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Zinc Lozenges Have No Benefit in Treating the Common Cold in Children

Question

  • For children with common cold symptoms, does zinc have any benefits over placebo?

Clinical Bottom Lines

  1. Zinc gluconate lozenges are ineffective in relieving cold symptoms in children and adolescents.1
  2. The days until complete resolution of symptoms in both the zinc and placebo groups had no statistically significant difference.
  3. The measurement of all side effects was also not significantly different between the two groups.


Summary of Key Evidence

  1. In this randomized controlled trial, zinc lozenges with 10 mg zinc each were used.  Children in grades 1 - 6 took the lozenges 5 times/day, grades 7 - 12 took the lozenges 6 times/day.  Placebo lozenges were as close as possible in texture and taste.
  2. End points were measured as days until resolution of all symptoms, days until resolution of individual symptoms, and school absences.
  3. Median number of days until resolution of all symptoms: Zinc group = 9 days, Placebo group = 9 days, p = .71.
  4. School absences - Total number of days missed: Zinc group = 32, Placebo group = 53, P = .12.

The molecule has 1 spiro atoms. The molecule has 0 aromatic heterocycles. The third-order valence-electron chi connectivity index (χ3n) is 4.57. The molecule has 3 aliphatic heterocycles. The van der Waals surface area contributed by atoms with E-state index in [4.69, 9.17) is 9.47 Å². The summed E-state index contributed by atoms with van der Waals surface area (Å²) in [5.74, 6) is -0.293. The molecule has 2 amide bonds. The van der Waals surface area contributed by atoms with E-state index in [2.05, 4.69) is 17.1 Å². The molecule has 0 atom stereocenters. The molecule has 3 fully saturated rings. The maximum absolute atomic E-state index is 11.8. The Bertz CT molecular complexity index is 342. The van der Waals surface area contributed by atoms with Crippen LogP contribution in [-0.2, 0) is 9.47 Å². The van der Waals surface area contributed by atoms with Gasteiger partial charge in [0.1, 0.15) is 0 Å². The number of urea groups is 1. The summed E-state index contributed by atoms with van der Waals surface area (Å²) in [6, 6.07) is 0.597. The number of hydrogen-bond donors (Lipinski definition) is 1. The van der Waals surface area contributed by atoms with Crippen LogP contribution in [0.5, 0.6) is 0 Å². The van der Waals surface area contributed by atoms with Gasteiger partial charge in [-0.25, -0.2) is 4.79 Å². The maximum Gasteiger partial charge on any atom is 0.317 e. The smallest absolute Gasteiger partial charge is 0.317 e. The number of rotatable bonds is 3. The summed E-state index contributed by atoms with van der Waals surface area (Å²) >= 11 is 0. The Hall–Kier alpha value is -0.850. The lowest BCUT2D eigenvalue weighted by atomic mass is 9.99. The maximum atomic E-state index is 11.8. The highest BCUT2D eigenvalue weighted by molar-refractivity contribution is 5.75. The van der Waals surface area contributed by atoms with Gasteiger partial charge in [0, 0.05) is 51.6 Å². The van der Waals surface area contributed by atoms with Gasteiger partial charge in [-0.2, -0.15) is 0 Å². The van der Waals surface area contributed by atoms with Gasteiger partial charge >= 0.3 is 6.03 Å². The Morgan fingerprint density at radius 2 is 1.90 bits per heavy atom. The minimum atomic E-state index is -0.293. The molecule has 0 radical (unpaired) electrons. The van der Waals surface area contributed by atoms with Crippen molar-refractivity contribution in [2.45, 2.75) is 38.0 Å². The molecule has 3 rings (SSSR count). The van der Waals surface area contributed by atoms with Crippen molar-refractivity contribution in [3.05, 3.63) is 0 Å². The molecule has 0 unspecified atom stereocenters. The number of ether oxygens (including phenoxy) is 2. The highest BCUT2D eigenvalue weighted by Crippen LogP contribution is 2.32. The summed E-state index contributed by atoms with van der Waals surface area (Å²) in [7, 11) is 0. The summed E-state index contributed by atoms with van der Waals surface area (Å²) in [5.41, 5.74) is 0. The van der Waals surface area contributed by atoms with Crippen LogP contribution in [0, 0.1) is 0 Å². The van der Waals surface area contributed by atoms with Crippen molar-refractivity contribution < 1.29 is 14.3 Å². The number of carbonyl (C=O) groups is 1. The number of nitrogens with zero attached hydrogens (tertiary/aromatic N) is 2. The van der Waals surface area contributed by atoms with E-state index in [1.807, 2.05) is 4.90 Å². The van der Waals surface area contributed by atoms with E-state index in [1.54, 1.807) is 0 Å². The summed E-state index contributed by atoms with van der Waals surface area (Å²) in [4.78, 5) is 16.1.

Additional Comments

  • Side effects: Overall occurence of adverse effects did not reach statistical significance; however the individual symptoms of bad taste, nausea, irration, and diarrhea did reach significance.
  • Potential problems with this trial: dosage, adherence, students may not have been reliable; formulation, viruses may vary in susceptibility; no objective measures of cold severity.

Citation

  1. Macknin ML. Piedmonte M. Calendine C. Janosky J. Wald E. Zinc gluconate lozenges for treating the common cold in children: a randomized controlled trial. JAMA. 279(24):1962-7, 1998.

CAT Author: Cindy Wilhelmsen, MD

CAT Appraisers: John G. Frohna, MD

Date appraised: December 14, 1998

Last updated June 14, 2003
Department of Pediatrics and Communicable Diseases
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